A Jam-Packed First Few Days in Bhutan

May 18, 2013 at 1:08 am 1 comment


Greetings from Punakha, a city of about 30,000 in western Bhutan. It’s the former capital—Thimphu is now the capital—and is still the spiritual capital of the country. I’m a little fuzzy on what qualifies a city to be the spiritual capital, but I suspect I’ll have a better grip on that after we visit the dzong (kind of a combination of fortress/palace/monastery) later today.

Here’s just a sampling of what we’ve done in our first few days over here:

—visited a school where Bhutanese teenagers spend six years learning any of 13 handcrafts, such as woodcarving, painting, sculpture, and embroidery;

—visited a small factory where workers make paper by hand from the bark of the daphne plant;

—went to the post office to browse (and buy some of) the fancy stamps that Bhutan is famous for;

—eaten a lot of foods that I can’t pronounce, but that involve things like red rice, river grass soup, mustard oil, and green chiles;

—seen lots of Buddhist prayer flags and smelled so much incense I thought we were back in the ’60s; and

—hung out for an evening with the country’s chief elections commissioner, who happens to be a Penn Stater: Kunzang Wangdi ’80.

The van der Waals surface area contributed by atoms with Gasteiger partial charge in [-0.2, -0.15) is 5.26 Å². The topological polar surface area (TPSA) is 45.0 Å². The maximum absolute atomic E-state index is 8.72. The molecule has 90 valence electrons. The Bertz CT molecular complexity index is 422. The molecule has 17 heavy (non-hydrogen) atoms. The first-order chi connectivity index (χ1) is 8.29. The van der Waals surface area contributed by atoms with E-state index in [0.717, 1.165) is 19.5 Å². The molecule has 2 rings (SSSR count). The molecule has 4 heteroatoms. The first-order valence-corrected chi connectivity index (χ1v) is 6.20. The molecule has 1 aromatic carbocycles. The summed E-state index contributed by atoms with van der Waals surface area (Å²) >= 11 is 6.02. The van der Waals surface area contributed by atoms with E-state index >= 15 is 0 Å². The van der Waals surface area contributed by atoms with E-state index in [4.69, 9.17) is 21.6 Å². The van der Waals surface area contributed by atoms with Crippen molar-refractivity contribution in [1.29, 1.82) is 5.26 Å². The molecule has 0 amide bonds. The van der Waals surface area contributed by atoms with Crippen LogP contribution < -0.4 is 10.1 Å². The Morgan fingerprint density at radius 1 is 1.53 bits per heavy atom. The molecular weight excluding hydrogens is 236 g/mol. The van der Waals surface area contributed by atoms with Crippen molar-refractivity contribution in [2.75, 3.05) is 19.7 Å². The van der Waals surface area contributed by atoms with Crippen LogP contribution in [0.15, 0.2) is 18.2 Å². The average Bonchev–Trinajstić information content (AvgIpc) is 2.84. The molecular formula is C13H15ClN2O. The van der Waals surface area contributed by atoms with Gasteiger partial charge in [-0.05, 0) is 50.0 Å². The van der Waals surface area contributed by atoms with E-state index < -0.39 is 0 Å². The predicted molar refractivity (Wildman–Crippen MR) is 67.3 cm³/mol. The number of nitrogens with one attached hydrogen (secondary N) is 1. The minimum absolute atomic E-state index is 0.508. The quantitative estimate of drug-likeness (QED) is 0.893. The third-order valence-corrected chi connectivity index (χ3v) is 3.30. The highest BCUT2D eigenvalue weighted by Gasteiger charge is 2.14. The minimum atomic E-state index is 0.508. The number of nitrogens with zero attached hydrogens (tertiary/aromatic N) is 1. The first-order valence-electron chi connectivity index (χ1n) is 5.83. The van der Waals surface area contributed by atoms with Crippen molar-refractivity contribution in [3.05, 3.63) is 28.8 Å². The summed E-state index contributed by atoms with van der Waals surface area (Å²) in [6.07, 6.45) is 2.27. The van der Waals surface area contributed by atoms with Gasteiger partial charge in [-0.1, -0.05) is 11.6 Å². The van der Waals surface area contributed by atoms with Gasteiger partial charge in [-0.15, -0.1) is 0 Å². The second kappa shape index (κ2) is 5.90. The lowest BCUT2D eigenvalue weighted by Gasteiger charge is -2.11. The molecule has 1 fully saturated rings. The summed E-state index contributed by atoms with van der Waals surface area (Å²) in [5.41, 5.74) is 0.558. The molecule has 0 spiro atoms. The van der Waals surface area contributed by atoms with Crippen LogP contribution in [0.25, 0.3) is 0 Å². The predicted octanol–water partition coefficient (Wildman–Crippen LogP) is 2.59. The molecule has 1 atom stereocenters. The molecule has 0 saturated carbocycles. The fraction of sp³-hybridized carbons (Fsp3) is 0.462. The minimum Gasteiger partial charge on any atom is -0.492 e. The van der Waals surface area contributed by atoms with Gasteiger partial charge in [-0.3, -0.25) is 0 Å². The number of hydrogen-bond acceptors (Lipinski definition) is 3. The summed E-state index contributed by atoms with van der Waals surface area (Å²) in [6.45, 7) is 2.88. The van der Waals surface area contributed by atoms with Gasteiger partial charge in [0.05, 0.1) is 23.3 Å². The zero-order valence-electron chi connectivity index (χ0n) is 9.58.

I’ll share a few photos with you for now, and hope to update you more in a few days, when we get to a spot that has better wi-fi access. First, to give you a sense of the scenery, here’s what awaited us when we landed at Paro airport (Bhutan’s only international airport) the other day:


That’s an Airbus operated by Druk Air, the national—and only—airline of Bhutan. If you click to enlarge the photo, you can see that on the tail is the national flag, the emblem of a dragon.

Next, some of the students at the painting school. Check out the guy on the left—apparently the occasional bout of boredom in the classroom is a universal phenomenon:


Something we noticed from the moment we landed is how thoroughly Buddhist a country this is. Prayer flags are everywhere, and when we visited the Memorial Chorten (a large Buddhist shrine in Thimphu), you could see people like the guy below, walking around twirling their prayer wheels:


After a couple of days in the capital city of Thimphu, we headed off to the Punakha Valley, a three-hour ride over a bumpy, narrow, mountain road that is essentially the national highway. It’s the only road between Thimphu and parts east. Here’s a glimpse of what it looked like out the front windshield of our maxi-van:


By the way, people drive on the left side of the road over here.

After our stay here in Punakha, we head to a city called Gangtey, where we’re told the electricity will be a little hit-or-miss. I’m guessing that Internet access will be out of the question. Other than an upcoming post about the local currency, it may be a few days before I can post again. Talk to you then.

Tina Hay, editor

Entry filed under: Alumni Association. Tags: , , , , , , , .

We’re on Our Way to Bhutan Money in Bhutan

1 Comment Add your own

  • 1. Anonymous  |  May 18, 2013 at 11:17 am

    Love hearing about Tina’s travels

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